The Detroit riots or rebellion that took place in late July of 1967 has always had an effect on me. Not because I witnessed it, I wouldn’t be born for another two years, but I did see the event through the eyes of my mother who witnessed the events by accident. She was living in Flint (my hometown) and went down to Detroit for the day to the zoo. Someone told them about the disturbances and to be careful. Her cousin was driving and for whatever reason went through one of the main flashpoints of the riot. Mom said she saw people bleeding, a grocery store on fire and people smashing and grabbing at the car, her cousin had to look for Car accident lawyers to pay the damages. She has told me that the images would bother her for months afterward.
The events of late July and early August of 1967 had a profound change on the city. They highlighted the racial tensions that had been going on for a long time. On some parallel universe, say on Earth-23, the rebellion would have been a wakeup call and would have led to making changes to help blacks who had not fared well in Detroit for decades.
But that didn’t happen.
Conservative columnist Nolan Finley writes in the Detroit News how the events in ’67 led an accelerated white flight from the Motor City and into the suburbs. This had a profound effect on the Detroit Metro area, for both the urban core and the suburbs:
The riot was the seminal moment in Detroit’s history, the point from which nothing would be the same. But it was also transformational for the suburbs, and for those white Detroiters who would very soon become suburbanites.
For many, it marked a final break with Detroit, a turning away from a place that had been home to generations of their families, the spawning of resentment that would over time grow into hostility and outright hatred of the city and its people…
Over the years, I’ve interviewed countless white, ex-Detroiters whose families left the city after the riots. Nearly always, they talked about how their old neighborhoods “changed”: code for “blacks moved in.”
So many had not been back to the city since, even though they resettled just a few miles away. Once in a while they might drive past their old houses to shake their heads at its fate. But except for an occasional Tigers game, they were done with Detroit once they moved to the suburbs.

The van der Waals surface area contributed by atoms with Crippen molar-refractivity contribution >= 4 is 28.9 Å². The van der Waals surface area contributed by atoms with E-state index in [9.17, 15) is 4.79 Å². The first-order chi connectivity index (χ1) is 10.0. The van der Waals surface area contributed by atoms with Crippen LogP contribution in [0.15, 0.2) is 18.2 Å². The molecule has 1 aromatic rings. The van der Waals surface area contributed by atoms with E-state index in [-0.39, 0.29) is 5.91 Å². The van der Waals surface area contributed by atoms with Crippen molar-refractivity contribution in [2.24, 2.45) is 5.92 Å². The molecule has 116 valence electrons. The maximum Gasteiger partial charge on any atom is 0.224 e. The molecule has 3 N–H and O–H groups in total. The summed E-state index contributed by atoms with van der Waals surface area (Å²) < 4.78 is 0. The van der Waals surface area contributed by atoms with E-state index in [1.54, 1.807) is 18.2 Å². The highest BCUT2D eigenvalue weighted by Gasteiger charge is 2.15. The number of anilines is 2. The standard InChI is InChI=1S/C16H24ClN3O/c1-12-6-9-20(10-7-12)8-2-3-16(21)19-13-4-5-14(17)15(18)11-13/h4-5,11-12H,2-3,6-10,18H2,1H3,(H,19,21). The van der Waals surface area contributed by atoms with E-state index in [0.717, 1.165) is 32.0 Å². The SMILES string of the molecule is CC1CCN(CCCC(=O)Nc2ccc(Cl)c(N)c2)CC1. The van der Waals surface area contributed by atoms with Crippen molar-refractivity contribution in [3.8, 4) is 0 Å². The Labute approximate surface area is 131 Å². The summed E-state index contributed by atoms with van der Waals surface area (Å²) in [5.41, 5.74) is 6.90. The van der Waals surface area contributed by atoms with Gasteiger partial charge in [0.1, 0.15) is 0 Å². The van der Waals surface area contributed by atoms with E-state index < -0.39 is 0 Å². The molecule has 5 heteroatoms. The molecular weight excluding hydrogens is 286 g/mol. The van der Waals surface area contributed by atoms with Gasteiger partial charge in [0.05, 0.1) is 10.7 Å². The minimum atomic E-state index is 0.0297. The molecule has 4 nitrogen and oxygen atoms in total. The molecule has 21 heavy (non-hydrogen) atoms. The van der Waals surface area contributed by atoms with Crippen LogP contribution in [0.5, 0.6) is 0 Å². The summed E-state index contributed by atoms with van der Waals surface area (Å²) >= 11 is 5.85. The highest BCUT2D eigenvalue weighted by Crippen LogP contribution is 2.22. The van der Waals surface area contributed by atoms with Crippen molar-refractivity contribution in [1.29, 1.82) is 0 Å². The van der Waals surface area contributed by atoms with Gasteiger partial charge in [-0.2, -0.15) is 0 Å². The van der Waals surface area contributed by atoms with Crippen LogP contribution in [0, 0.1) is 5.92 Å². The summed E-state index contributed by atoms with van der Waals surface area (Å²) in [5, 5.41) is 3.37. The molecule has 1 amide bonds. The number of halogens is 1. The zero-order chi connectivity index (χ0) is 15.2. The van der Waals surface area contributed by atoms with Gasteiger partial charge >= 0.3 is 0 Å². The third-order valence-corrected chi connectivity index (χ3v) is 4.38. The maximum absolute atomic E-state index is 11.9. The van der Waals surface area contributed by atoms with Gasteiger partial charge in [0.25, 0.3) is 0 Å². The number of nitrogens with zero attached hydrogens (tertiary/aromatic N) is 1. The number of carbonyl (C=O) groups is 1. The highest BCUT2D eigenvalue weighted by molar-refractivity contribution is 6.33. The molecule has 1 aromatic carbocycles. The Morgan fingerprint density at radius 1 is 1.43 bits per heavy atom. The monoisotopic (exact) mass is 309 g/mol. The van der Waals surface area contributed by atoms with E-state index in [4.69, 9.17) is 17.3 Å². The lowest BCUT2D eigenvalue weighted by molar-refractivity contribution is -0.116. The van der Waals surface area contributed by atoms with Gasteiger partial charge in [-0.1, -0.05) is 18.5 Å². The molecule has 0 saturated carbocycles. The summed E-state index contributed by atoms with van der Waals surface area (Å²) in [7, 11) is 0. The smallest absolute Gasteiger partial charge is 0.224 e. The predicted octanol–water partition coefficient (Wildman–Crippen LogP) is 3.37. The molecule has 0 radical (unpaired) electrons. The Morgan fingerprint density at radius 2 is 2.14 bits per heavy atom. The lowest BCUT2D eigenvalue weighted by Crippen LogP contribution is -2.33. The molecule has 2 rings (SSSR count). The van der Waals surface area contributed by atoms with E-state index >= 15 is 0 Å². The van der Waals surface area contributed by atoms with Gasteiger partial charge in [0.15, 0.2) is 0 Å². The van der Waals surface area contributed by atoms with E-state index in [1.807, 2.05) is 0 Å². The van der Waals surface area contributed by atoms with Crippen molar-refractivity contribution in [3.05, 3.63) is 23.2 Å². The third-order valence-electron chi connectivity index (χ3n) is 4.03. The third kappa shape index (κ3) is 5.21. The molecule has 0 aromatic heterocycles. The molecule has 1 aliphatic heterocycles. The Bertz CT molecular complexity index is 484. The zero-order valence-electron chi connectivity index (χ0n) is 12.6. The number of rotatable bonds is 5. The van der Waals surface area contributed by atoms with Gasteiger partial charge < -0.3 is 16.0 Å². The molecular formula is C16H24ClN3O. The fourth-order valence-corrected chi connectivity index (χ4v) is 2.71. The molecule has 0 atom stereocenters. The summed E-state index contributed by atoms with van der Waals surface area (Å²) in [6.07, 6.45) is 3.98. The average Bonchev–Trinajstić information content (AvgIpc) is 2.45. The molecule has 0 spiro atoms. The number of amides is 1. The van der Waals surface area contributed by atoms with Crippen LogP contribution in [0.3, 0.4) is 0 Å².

And proudly so. “I never go to Detroit” was a bragging statement. And they really didn’t have to. The suburbs became totally autonomous from the city in a way unmatched anywhere else.
In their isolation from Detroit, it became in their minds a sinister place, populated by violent and dangerous people — black people.
I grew up an hour north of Detroit in the 70s and 80s. I could see that the move from Detroit was fueled by a fear of blacks and white families were determined to move as far away as possible. As Finley notes, I have heard of talk from some whites that were proud to have never set foot in the Motor City. The move out of the city meant that tax dollars were leaving as well, causing the city to have less responsive city services. And as Finley states, statewide legislators turned against Michigan’s largest city, making sure Detroit was starved of resources and punishing any lawmaker that voted to help Detroit.
Now, some of the reason for Detroit’s slide is because of corrupt leadership from leaders such as the late Coleman Young, the city’s first black mayor in the 70s, and Kwame Kilpatrick who was mayor in the aughts until he was convicted in 2008. But the main reason for Detroit’s fall from grace was because of whites who left the city and then made sure to punish it for decades.
Anyone looking at Detroit now can see a bit of a rebirth happening. Downtown and Midtown are coming back to life. It’s not unusual to see the Institute of Arts teeming with visitors. A new streetcar line winds its way down Woodward Avenue. Detroit is becoming a place people want to visit.
But that doesn’t mean everything is well. Segregated suburbs meant that mass transit around the Detroit Metro was poor to nonexistent. Detroit made headlines a few years back after the Detroit Free Press did a story on James Robinson, a 56 year old man that walked 21 miles to his job in the suburbs because the bus system didn’t go all the way to his workplace. One result of his story was a new push for a regional transit plan, something that Detroit has yet to do that other major metros have done decades ago. In 2016, a funding plan went up for a vote in the four metro counties. While it won in Wayne County, which includes Detroit, and Washtenaw, which is home to the college town of Ann Arbor, it lost narrowly in upper class Oakland County and by a wide margin in blue collar Macomb County, which meant the vote lost. Even after all these years, there are still some that don’t want to do anything that benefits Detroit and “those people.”
Americans, especially white Americans in the North, like to see racism as something that happened down there in the South. It was those backwards folk that made black lives so hard. White Americans in the North could take pride that there weren’t signs saying “whites only.” They told themselves that blacks in the North were equals, unlike in the American South.
But what happened on a summer’s evening 50 years ago, reminds all of us that racism didn’t stop at the Mason Dixon line. Racial problems were there long before July 1967, and sadly the rebellion of that year didn’t open the eyes of white Detroiters to learn how their darker brothers and sisters lived; no, it only forced them to cocoon themselves into homogenous suburbs while letting the city of Detroit burn- sometimes literally.
As Detroit starts a turnaround, I pray it can become a place where there is racial reconcilation that will bring justice for the city’s African Americans and the city they call home.